Saturday, November 17, 2018

Forgiveness and being forgiven

From Alabama-

In the Gospel of Matthew 18:21-35, we read the story of the servant who owed his master so large an amount of money that it would have been impossible for him to repay it in his lifetime. The master planned to recoup his money by selling the man, his wife and his children. The man begged forgiveness of the debt and received it.

As it turns out, on his way out the servant ran into a fellow servant who owed him a “few dollars.” Servant number one grabbed servant number two and demanded his money. The man begged for mercy and was thrown into prison by his colleague. Most of us know the rest of the story. The first servant was thrown into prison by an angry master who had shown him mercy, forgiveness.

More here-

Episcopal Church Head Michael Curry Responds to Bishop's Refusal to Allow Gay Marriage in Diocese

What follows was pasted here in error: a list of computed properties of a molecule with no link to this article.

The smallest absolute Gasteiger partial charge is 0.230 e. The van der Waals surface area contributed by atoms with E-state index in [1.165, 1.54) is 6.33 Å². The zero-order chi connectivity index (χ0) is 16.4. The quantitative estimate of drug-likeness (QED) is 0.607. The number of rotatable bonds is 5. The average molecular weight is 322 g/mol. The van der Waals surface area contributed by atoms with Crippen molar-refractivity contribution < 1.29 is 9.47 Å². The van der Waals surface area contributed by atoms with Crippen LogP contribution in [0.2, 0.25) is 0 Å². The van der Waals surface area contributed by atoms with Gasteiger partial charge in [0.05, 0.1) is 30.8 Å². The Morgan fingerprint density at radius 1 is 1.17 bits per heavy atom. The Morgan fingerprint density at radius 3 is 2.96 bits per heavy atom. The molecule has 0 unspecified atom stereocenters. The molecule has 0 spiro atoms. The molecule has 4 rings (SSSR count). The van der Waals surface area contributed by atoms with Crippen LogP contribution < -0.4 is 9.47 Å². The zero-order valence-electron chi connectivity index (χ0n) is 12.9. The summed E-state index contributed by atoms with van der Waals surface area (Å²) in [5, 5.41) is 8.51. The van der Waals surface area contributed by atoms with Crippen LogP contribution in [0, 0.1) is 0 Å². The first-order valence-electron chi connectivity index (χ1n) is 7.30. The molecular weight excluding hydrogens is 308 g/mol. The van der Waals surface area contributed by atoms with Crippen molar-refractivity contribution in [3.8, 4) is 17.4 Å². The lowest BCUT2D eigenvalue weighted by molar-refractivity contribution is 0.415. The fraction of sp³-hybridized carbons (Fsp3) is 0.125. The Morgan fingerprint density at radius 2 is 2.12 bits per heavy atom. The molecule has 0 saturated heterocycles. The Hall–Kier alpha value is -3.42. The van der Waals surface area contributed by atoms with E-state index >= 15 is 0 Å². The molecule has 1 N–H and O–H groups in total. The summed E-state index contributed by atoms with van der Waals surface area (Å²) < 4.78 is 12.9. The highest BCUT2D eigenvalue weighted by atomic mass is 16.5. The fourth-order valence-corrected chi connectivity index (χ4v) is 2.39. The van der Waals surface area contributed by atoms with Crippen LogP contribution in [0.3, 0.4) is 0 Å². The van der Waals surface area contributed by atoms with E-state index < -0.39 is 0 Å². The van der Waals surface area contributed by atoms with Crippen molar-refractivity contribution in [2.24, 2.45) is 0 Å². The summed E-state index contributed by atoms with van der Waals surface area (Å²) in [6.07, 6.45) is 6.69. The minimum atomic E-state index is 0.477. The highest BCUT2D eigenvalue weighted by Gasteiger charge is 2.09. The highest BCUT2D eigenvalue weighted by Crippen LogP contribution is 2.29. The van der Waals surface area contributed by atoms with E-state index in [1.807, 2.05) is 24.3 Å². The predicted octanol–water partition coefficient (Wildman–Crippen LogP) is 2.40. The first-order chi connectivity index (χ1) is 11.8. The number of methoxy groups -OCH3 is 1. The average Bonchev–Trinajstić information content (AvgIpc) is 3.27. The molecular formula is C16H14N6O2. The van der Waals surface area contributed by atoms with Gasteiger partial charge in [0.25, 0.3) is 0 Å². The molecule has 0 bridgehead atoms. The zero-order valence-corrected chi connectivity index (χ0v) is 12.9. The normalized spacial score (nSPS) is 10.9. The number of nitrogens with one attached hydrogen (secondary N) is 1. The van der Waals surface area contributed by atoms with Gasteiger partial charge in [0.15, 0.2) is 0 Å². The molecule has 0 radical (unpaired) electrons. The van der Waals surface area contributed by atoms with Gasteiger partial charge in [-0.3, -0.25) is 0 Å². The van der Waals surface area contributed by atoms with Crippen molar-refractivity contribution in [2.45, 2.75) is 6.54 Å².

From Christian Post-

The head of The Episcopal Church has said that he's deciding on what actions to take after the bishop of a New York State-based diocese has refused to officiate same-sex wedding ceremonies.

Bishop William Love of the Episcopal Diocese of Albany released a lengthy pastoral letter last week stating that he will not allow same-sex weddings in his churches, despite a recently approved resolution mandating them for all dioceses.

Presiding Bishop Michael Curry, who supports same-sex marriage and leads the mainline Protestant denomination, released a statement earlier this week explaining that he's "assessing the implications of the statement and will make determinations about appropriate actions soon."

More here-

Dallas bishop’s plan for allowing same-sex marriage involves Missouri bishop’s oversight

From ENS-